In memory of Kostas Balafas
Impressive photographs of high artistic value are on permanent display in the hallways and the interior of the hotel. They were taken by Kostas Balafas, a renowned Greek photographer.
Kostas Balafas (1920-2011) was a great Greek photographer, known for his work during the Second World War (Albanian war-front, the German Occupation and the Greek Civil War).
He also took photographs of ordinary people in the Greek countryside. He was born in a small village in Epirus. He left his home and went to Athens looking for a job. He worked at a dairy and attended school in the evenings. He went on to the dairy school of Ioannina and then to Italy where he stayed until 1939.
He completed his studies in Dairy Produce Making. He worked at the Dairy School in Ioannina. He was in Ioannina during the Italian Invasion and the German Occupation. He joined the ELAS( Guerrilla) Forces as a Private and he took photos of fights, war-atrocities and the harsh living conditions of the people in the countryside.
In 1991 he published an album which contained photographs of the Guerrilla War against the Occupying Forces. He worked as a cameraman for the Greek television channels and in film-making. During his studies in Ioannina he bought his first camera( a junior “Kodak” ) which he later replaced for a “Robot” camera and he learned the art of developing photographs in practice working at a nearby photo workshop.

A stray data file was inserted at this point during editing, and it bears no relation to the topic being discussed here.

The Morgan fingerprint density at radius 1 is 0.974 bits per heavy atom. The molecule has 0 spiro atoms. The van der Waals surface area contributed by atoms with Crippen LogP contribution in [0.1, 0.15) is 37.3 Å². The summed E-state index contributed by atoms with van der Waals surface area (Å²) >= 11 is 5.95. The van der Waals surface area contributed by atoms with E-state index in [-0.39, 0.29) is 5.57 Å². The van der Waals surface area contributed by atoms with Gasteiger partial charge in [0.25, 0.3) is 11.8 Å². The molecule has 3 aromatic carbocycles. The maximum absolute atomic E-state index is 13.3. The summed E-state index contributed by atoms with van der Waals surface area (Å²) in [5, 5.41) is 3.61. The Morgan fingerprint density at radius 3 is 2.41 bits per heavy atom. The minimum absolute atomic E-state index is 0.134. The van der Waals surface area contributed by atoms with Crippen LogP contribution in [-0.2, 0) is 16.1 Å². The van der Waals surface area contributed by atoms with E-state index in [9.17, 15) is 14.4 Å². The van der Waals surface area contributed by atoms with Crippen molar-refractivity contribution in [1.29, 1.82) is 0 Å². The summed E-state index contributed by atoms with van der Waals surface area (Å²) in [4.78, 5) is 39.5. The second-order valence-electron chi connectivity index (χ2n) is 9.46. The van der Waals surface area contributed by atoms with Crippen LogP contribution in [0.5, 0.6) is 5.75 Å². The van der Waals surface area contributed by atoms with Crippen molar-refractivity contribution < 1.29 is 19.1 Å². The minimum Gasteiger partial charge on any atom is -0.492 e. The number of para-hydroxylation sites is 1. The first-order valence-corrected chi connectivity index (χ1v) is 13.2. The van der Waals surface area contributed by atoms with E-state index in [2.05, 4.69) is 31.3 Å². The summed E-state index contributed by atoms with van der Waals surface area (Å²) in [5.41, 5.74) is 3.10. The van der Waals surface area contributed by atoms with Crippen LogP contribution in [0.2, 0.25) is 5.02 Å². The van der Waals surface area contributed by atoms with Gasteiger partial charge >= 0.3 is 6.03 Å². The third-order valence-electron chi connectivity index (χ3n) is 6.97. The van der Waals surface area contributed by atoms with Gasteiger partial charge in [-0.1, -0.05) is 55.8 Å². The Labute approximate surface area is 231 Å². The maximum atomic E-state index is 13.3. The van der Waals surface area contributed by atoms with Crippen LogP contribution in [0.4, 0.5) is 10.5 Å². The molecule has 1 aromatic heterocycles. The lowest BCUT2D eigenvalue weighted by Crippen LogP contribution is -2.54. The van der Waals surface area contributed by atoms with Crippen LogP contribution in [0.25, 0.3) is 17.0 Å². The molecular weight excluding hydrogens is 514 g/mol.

He used his camera to immortalize the Greek army on the way to the Albanian War-front, the German Occupation and the fights of ELAS. His work later became a great photographic document which together with Spyros Meletzis’ work, is virtually the only historical evidence of the Greek Resistance. The harsh living conditions and struggles of the Greek people for independence and dignity affected him deeply and formed the style and content of his work. He was mainly concerned with social issues.
Everybody accused me of shooting scenes of wretchedness and misery. I didn’t use to show my photos around. I had my own way. This is what I am. And I don’t think I was wrong. Shooting a few chrysanthemums or a boat swaying in the sea breeze does not mean much. Here is a great kind of people who passed with fire and sword from Yusuf’s yataghan and Father Kosmas’ rope. These people I take photographs of.
In 2008 he donated his work at the Benaki Museum. 1500 black and white negatives from 1939 to 2000 and 60 short films are going digital. Customs and traditions of the Greek mainland and the islands were also of interest to him